Runner up: Queer Lines: Living and Ageing as an LGBTQ Person in a Heteronormative World (2016) by Anna Siverskog (Linköpings universitet)

This study is based on life-course interviews with 20 LGBTQ-identified people, born between 1922 and 1950, 62-88 years old at the time of the interviews. Older LGBTQ-identified people have experienced tremendous changes in how gender identities and sexualities have been re-negotiated during their lifetimes. Even though there is a small but growing field of LGBTQ aging studies, queer studies rarely problematizes age or aging. At the same time, the gerontological field often assumes heterosexuality and cis-gender experiences. This dissertation uses a life course perspective and focuses on queer lines, life courses that move beyond the heteronormative expectations of how one should live one’s life in relation to gender identity and/or sexuality. The overarching aim of the study is to explore experiences and meanings of living and aging as LGBTQ in a changing heteronormative world. Thematic analysis is used to analyze and interpret the empirical material. The theoretical framework in this study refers to critical gerontology, feminist theory and queer theory.

The analysis points to how experiences of gender identity and sexuality relate to historical and geographical contexts and change over time. It illustrates how gender, age, and sexuality intersect with heteronormative expectations of what a life is supposed to be like. To not live up to these expectations by not adjusting to binary gender norms or not getting married and having children may have large social as well as material consequences. These include having to hide one’s gender identity or sexuality, being socially repudiated and discriminated against or being subject to physical violence. Despite these conditions, the interviewees have oriented toward other lines – other ways of living where there is room for their gender identities and sexualities. The interviews point to the significance of social relations, networks, and LGBTQ communities. LGBTQ groups and meeting places that have been created over time have facilitated in finding these other lines. Most of the narratives on aging are similar to those of other people the same age, but there are also narratives that are specific to LGBTQ experiences. For some the aging body has ruled out the possibility of undergoing transgender-specific surgeries. Others are worried about encountering homophobic or transphobic treatment when in need of care.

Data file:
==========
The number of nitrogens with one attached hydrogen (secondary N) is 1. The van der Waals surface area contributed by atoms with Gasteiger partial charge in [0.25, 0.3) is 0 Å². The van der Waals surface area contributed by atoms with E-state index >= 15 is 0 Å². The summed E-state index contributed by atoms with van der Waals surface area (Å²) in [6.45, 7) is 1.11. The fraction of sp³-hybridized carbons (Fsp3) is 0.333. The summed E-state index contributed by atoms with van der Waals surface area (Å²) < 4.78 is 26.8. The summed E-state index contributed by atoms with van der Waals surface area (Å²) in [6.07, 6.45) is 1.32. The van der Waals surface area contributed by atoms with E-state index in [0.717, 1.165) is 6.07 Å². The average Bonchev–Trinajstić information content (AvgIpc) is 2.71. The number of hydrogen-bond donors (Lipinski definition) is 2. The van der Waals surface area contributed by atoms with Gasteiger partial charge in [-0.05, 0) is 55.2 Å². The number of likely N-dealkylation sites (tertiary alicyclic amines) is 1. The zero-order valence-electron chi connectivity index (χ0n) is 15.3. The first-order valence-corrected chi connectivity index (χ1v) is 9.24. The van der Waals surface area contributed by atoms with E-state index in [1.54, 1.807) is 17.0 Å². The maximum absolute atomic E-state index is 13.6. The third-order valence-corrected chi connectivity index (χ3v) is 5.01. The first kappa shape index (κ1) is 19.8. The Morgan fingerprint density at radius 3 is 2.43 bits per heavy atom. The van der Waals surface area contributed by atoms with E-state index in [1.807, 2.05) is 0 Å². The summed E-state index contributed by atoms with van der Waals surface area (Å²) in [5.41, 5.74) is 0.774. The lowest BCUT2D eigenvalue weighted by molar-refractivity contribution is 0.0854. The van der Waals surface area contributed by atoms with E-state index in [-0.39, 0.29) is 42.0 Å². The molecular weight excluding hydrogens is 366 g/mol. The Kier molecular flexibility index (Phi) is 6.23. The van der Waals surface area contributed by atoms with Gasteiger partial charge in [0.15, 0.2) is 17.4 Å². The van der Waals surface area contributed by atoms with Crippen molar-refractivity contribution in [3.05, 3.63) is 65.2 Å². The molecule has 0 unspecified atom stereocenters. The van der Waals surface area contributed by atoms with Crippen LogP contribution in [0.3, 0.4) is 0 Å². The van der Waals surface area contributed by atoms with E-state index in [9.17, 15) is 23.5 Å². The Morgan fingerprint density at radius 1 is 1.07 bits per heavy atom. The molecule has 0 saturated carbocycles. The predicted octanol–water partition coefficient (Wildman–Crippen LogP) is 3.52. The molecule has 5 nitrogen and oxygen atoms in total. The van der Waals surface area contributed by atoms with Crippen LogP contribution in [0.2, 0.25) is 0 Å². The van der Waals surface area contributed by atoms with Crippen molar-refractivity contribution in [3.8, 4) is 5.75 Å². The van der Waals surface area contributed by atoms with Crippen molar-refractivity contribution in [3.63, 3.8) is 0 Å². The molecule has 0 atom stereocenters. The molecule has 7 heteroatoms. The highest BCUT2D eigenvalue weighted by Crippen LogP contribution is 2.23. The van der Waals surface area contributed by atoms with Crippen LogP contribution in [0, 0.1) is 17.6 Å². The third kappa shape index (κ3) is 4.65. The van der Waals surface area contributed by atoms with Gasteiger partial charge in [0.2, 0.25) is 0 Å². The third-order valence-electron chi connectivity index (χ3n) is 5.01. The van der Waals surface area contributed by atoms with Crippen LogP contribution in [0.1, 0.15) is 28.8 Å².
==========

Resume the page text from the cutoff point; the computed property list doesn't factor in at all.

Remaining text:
The results point to the importance of including critical approaches of gender and sexuality within gerontology and life course studies, and to including materiality when theorizing the aging body. The dissertation also constitutes a theoretical bridge between gerontology, feminist theory, and queer theory and contributes to more complex understandings of intersections between age, gender; and sexuality to these fields.

The international jury praised the work for

  • its important contribution not just to LGBTQ understandings of aging but also to aging studies’ understandings of the life course;
  • its critical engagement with methodology and well-executed empirical research;
  • its accessible and pleasant writing style.

Jury: Aagje Swinnen (chair, Maastricht University), Emma Dominguez-Rué (University of Lleida), Ricca Edmondson (National University of Ireland, Galway), Ros Jennings (University of Gloucestershire), Rüdiger Kunow (University of Potsdam), Karin Lövgren (University of Gävle)

 

ENAS Award for Best MA Thesis 2017

This award was not granted.

Jury: Dagmar Gramshammer-Hohl (chair, University of Graz), Marija Geiger Zeman (VERN University of Applied Sciences, Zagreb), and Anita Wohlmann (Johannes Gutenberg University Mainz)